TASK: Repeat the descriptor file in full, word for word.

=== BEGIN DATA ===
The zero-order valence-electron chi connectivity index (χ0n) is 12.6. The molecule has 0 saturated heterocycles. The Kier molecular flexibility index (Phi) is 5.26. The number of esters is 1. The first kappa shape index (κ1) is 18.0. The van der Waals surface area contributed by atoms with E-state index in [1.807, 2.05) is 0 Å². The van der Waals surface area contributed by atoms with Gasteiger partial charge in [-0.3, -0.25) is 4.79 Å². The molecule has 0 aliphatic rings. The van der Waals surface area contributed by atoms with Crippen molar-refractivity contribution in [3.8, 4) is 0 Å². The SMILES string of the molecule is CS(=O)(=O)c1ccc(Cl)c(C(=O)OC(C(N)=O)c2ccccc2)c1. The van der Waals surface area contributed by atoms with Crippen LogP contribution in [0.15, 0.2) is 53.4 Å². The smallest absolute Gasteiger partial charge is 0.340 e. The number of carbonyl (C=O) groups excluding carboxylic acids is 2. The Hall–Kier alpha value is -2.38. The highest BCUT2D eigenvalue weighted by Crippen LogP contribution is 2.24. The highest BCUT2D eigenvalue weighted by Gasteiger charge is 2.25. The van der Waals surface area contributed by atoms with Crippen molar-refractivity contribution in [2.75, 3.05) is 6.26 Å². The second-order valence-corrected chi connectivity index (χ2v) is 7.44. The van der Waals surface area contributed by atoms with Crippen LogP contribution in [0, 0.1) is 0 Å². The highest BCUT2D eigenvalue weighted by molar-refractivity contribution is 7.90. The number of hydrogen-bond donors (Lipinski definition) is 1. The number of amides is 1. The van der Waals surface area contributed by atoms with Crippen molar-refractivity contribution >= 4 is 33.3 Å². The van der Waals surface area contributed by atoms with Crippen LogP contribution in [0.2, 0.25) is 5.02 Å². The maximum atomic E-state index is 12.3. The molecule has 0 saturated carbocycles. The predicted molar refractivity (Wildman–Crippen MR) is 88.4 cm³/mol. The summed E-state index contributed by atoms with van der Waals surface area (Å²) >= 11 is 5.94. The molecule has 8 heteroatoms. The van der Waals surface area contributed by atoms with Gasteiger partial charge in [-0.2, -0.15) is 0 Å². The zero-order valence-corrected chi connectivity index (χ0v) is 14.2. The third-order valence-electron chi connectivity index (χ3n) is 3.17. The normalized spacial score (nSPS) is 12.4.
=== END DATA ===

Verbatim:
The zero-order valence-electron chi connectivity index (χ0n) is 12.6. The molecule has 0 saturated heterocycles. The Kier molecular flexibility index (Phi) is 5.26. The number of esters is 1. The first kappa shape index (κ1) is 18.0. The van der Waals surface area contributed by atoms with E-state index in [1.807, 2.05) is 0 Å². The van der Waals surface area contributed by atoms with Gasteiger partial charge in [-0.3, -0.25) is 4.79 Å². The molecule has 0 aliphatic rings. The van der Waals surface area contributed by atoms with Crippen molar-refractivity contribution in [3.8, 4) is 0 Å². The SMILES string of the molecule is CS(=O)(=O)c1ccc(Cl)c(C(=O)OC(C(N)=O)c2ccccc2)c1. The van der Waals surface area contributed by atoms with Crippen LogP contribution in [0.15, 0.2) is 53.4 Å². The smallest absolute Gasteiger partial charge is 0.340 e. The number of carbonyl (C=O) groups excluding carboxylic acids is 2. The Hall–Kier alpha value is -2.38. The highest BCUT2D eigenvalue weighted by Crippen LogP contribution is 2.24. The highest BCUT2D eigenvalue weighted by Gasteiger charge is 2.25. The van der Waals surface area contributed by atoms with Crippen molar-refractivity contribution in [2.75, 3.05) is 6.26 Å². The second-order valence-corrected chi connectivity index (χ2v) is 7.44. The van der Waals surface area contributed by atoms with Crippen LogP contribution in [0, 0.1) is 0 Å². The highest BCUT2D eigenvalue weighted by molar-refractivity contribution is 7.90. The number of hydrogen-bond donors (Lipinski definition) is 1. The number of amides is 1. The van der Waals surface area contributed by atoms with Crippen molar-refractivity contribution >= 4 is 33.3 Å². The van der Waals surface area contributed by atoms with Crippen LogP contribution in [0.2, 0.25) is 5.02 Å². The maximum atomic E-state index is 12.3. The molecule has 0 saturated carbocycles. The predicted molar refractivity (Wildman–Crippen MR) is 88.4 cm³/mol. The summed E-state index contributed by atoms with van der Waals surface area (Å²) >= 11 is 5.94. The molecule has 8 heteroatoms. The van der Waals surface area contributed by atoms with Gasteiger partial charge in [-0.2, -0.15) is 0 Å². The zero-order valence-corrected chi connectivity index (χ0v) is 14.2. The third-order valence-electron chi connectivity index (χ3n) is 3.17. The normalized spacial score (nSPS) is 12.4.